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Kathy Mattea

A Conversation with Kathy Mattea (continued)

PM: You are as song and songwriter-driven an artist as can be found. Are there any new discoveries in this realm that you care to mention?

KM: Well, there's Bob Halligan. That's been a few years ago. He approached me one time, at a gig of one of my backup singers. Have you ever heard of Ceili Rain?

PM: Oh, yeah, I do actually know of Ceili Rain. [www.ceilirain.com]Is Halligan a Nashville guy?

KM: He lived in Nashville for years. I called him up, I said, "This is Kathy Mattea. Who are you?" And he said, "Well, I've been a songwriter for years, and I've had artists deals. You probably wouldn't know my stuff. I've had success. Most of my stuff was like Judas Priest and Kiss--

PM: Oh, my.

KM: He was this heavy metal songwriter. And a radical Catholic Christian guy.

PM: [laughs]

KM: He loves rock 'n' roll, and he loves Celtic music. His wife asked him one day why didn't he put the two together? And that's how that band was born. He's a wonderful person.

I'm so in awe of those songwriter types, like Marcus Hummon, he's another one. He'll have twenty sets of ideas all laid out on a table in front of him, it just flows out of him like a spring. My husband is like that, but the songs tend to gestate inside of him, and they come out fully formed. But there are these people who get beautiful idea after beautiful idea, and they just can't get them all down. I'm fascinated by that life, because I really see myself as more of an interpretive artist. I can write, but my husband, if he does not write, feels ill.

And that's a songwriter, to me. When he was working in a machine shop, he would go home and write songs. He'd write songs all day while he was doing a job. That's a songwriter.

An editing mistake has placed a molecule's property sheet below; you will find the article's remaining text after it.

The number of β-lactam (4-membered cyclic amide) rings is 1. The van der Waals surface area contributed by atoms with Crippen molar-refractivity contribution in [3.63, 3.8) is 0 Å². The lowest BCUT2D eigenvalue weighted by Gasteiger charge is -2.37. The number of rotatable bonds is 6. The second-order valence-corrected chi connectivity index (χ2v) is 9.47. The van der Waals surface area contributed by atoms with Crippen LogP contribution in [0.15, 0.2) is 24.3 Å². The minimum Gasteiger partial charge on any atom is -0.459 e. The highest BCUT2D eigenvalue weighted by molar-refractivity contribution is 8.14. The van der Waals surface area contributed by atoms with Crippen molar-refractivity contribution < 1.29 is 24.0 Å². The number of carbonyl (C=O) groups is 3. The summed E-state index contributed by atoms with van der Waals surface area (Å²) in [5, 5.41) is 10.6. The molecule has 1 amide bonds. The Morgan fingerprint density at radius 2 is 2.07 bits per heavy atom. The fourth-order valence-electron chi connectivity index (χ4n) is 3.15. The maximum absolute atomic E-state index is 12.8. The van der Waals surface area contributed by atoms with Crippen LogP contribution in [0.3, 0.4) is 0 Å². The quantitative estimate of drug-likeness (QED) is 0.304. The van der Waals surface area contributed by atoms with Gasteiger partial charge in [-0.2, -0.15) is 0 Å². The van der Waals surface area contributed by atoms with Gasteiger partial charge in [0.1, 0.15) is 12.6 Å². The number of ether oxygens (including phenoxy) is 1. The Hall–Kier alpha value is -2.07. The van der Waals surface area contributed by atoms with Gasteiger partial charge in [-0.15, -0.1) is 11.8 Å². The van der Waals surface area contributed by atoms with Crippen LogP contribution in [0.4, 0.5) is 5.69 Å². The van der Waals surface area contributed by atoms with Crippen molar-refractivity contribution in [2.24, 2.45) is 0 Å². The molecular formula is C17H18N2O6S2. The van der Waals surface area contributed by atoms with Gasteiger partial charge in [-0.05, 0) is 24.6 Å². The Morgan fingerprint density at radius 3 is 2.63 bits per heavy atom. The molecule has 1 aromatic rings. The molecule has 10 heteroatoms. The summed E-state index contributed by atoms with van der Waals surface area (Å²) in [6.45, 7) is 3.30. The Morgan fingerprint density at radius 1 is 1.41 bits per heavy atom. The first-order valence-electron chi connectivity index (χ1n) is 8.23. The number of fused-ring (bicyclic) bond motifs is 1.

PM: You're married to a great songwriter, Jon Vezner. Tell us something about him.

KM: He is an artist. He's very conceptual, and has the right and left sides of his brain very integrated. He's really into computers and mechanical things, and recording gadgetry, all that stuff. He's pushed me into all kinds of thinking that's outside my usual box--he keeps me from getting really myopic.

PM: There are so many strong songs on this latest disc, Right Out of Nowhere. The two that that are really blowing my mind at the moment are "I Hope You're Happy Now" [written by Skip Ewing and Angela Kaset] and [Darrell Scott's] "Love's Not Through With Me Yet." Do you have favorites on this record, or do they just change over time?

KM: I think it's really hard to choose a favorite. Usually what happens to me is that I'll put out a record, and over time, a few songs sort of fade into the background, maybe one or two, and they're less prominent. And then the volume kind of stays up on the others--like a patchwork quilt, you know, they're good together.

PM: Yeah.

KM: "I Hope You're Happy Now" is, well...

PM: It's a monster song. [laughs]

KM: It's so amazing. And "Love's Not Through With Me Yet," I mean, Darrell came over to sing on that one. You've got to live through some stuff to write something like that. I'm in awe of so many people who do stuff that I can't do. I feel like I have this ticket into some club, because I was given and developed a voice. I can hang out with amazing people and do this precious thing. When Jim Brock plays the drums, I see God, you know? It's not fancy, he's not about flash. It's just deep.

PM: He's more like a shaman.

KM: He is very much like that, more like a mystic, and he's channeled all that into drumming. He has this wonderful DVD that he did called The Nature of Drumming.

PM: I've seen it. It's amazing.

KM: I really think that's what music and art is about. It's another way to connect to the divine. It's a real pure way of touching that deeper reality beneath our life.   continue

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